The Reserve Bank of India's Monetary Policy Committee (MPC) has maintained status quo by leaving repo rate unchanged at 5.15 per cent at its sixth bi-monthly policy review meeting in February. The primary reason for the central bank's stance to hold policy rates is to rein in inflation that has crept up after 135 bps rate cut in 2019.
Retail inflation, measured by year-on-year changes in the CPI, surged from 4.6 per cent in October to 5.5 per cent in November and further to 7.4 per cent in December 2019, the highest reading since July 2014.
CPI food inflation increased from 6.9 per cent in October to 12.2 per cent in December.
"The path of inflation is, however, elevated and on a rising trajectory through Q4:2019-20. The outlook for inflation is highly uncertain at this juncture," the policy statement said.
Keeping inflation in check
"Economic activity remains subdued and the few indicators that have moved up recently are yet to gain traction in a more broad-based manner. Given the evolving growth-inflation dynamics, the MPC felt it appropriate to maintain the status quo," it added.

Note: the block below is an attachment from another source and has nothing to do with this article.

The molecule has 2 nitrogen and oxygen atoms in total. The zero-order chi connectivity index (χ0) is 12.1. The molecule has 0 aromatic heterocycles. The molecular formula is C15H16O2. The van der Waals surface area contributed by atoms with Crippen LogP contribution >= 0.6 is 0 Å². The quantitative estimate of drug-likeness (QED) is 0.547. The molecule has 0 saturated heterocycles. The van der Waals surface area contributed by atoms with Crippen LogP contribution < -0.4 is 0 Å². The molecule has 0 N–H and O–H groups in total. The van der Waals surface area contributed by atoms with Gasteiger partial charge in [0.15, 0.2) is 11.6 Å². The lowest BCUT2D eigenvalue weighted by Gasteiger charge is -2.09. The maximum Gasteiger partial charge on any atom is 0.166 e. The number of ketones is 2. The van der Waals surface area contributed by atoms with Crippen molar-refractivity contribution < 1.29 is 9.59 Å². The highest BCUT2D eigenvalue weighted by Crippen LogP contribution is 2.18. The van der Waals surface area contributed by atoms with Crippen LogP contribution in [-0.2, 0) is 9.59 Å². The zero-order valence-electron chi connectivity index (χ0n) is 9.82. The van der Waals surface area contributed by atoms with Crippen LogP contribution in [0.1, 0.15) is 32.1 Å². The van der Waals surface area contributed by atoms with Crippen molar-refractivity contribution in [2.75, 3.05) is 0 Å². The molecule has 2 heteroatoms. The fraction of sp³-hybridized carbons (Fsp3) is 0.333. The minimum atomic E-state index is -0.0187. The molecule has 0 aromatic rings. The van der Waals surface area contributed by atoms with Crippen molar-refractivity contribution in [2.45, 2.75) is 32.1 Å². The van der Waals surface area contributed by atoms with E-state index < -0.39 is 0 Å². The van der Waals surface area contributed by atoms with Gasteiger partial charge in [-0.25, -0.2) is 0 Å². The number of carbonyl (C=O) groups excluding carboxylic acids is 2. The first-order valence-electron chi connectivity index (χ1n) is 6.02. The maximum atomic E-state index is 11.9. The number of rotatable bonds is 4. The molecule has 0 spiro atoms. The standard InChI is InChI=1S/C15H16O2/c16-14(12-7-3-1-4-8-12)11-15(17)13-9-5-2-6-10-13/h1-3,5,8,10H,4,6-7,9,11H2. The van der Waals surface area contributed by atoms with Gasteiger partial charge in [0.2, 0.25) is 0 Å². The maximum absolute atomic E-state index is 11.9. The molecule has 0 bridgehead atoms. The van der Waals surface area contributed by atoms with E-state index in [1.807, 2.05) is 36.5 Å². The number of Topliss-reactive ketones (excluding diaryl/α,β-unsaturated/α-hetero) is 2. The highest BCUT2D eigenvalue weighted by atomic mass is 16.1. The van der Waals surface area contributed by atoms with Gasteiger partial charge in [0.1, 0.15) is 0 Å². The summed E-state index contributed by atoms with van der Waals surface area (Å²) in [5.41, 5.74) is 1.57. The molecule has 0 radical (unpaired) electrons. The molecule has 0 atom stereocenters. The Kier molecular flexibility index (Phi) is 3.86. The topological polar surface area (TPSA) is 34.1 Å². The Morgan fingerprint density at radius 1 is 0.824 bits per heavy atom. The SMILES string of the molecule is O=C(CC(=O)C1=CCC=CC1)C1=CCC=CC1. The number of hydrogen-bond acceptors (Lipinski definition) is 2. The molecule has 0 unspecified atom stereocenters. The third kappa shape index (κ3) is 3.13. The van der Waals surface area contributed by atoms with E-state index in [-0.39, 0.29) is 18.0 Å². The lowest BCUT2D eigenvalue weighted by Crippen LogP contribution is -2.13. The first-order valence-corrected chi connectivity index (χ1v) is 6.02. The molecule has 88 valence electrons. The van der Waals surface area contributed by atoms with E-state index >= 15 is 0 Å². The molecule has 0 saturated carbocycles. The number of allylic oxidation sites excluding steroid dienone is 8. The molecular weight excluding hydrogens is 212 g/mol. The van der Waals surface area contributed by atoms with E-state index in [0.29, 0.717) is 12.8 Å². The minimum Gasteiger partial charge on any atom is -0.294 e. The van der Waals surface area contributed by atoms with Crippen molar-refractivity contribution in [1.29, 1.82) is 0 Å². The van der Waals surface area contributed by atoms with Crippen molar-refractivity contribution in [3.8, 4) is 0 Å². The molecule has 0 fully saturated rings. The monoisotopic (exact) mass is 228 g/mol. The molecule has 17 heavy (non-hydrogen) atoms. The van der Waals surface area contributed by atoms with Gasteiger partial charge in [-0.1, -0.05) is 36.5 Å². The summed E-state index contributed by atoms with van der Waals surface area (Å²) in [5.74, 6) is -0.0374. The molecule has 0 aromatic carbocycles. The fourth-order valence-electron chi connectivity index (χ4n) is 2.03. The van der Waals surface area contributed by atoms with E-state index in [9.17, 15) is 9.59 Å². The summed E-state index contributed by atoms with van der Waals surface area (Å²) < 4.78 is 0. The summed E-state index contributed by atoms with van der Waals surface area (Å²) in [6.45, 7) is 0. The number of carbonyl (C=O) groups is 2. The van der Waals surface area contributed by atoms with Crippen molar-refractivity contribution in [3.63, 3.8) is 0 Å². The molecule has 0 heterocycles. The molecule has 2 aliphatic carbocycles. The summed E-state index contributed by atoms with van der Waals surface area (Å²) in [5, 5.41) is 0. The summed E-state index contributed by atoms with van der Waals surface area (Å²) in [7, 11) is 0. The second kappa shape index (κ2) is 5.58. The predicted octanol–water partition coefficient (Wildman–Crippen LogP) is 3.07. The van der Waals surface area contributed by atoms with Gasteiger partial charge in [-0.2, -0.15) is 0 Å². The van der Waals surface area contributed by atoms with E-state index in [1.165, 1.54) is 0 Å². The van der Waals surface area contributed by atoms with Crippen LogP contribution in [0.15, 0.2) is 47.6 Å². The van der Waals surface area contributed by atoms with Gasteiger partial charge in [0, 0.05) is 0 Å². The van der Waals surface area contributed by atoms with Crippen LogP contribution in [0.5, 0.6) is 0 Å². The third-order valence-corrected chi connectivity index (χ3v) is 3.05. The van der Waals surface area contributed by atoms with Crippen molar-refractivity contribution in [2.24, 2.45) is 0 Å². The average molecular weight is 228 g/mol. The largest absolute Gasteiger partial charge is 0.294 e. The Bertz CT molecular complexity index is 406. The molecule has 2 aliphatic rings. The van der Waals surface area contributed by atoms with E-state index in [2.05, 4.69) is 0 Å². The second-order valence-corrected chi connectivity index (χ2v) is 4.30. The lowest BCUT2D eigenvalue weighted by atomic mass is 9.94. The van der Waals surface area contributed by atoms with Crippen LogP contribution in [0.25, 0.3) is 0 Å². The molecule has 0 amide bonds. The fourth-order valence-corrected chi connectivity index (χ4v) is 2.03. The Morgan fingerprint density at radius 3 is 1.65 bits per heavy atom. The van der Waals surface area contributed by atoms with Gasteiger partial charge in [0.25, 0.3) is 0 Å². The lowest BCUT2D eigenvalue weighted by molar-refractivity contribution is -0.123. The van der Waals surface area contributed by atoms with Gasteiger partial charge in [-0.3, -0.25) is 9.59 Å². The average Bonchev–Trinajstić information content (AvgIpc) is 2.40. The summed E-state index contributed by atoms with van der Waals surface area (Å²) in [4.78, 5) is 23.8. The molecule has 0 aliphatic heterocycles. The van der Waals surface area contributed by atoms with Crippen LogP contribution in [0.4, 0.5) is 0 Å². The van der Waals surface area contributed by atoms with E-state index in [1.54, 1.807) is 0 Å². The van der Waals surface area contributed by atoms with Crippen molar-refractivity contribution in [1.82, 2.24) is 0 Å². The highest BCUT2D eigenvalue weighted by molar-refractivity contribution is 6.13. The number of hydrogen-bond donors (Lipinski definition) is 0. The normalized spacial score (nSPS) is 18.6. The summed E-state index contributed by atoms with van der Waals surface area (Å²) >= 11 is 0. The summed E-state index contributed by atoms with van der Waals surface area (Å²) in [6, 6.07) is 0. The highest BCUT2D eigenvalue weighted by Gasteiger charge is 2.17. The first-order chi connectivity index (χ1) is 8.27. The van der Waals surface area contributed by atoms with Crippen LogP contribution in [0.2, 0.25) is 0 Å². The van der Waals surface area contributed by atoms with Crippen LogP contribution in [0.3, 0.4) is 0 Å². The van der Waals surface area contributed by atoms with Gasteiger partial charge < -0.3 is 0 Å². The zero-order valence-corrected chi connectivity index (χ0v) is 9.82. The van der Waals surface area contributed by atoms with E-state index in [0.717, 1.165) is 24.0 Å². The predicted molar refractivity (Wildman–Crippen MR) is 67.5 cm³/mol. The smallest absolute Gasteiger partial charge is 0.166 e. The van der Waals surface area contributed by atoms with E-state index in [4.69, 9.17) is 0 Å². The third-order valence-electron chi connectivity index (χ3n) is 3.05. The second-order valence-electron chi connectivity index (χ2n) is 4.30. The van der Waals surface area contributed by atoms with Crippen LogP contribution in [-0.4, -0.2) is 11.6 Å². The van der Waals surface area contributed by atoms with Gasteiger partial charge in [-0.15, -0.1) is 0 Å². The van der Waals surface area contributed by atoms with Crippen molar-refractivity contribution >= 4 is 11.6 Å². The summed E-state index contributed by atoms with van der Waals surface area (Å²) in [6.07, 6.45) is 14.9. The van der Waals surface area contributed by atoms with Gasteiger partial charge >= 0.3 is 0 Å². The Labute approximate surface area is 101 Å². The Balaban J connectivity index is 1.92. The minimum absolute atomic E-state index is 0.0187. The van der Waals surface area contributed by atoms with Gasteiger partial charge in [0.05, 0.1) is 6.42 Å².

The policy decision is in line with market expectations. Experts believe, the RBI will continue with its current stance in the near-term.
"(The RBI's rate decision is) inline with expectations. It is likely to maintain a status quo in the near term. With an inflation forecast of 3.2 per cent factored in for Q3 FY21, in conjunction with our forecast, we expect RBI rate action in October 2020 monetary policy. (We) expect 25 bps rate cut then," said Shubhada Rao, chief economist, Yes Bank.
RBI Governor Shaktikanta Das has said the current stance shouldn't be considered as a pointer for future action.
"While the decision is as per expectations, it is important not to discount RBI," he added.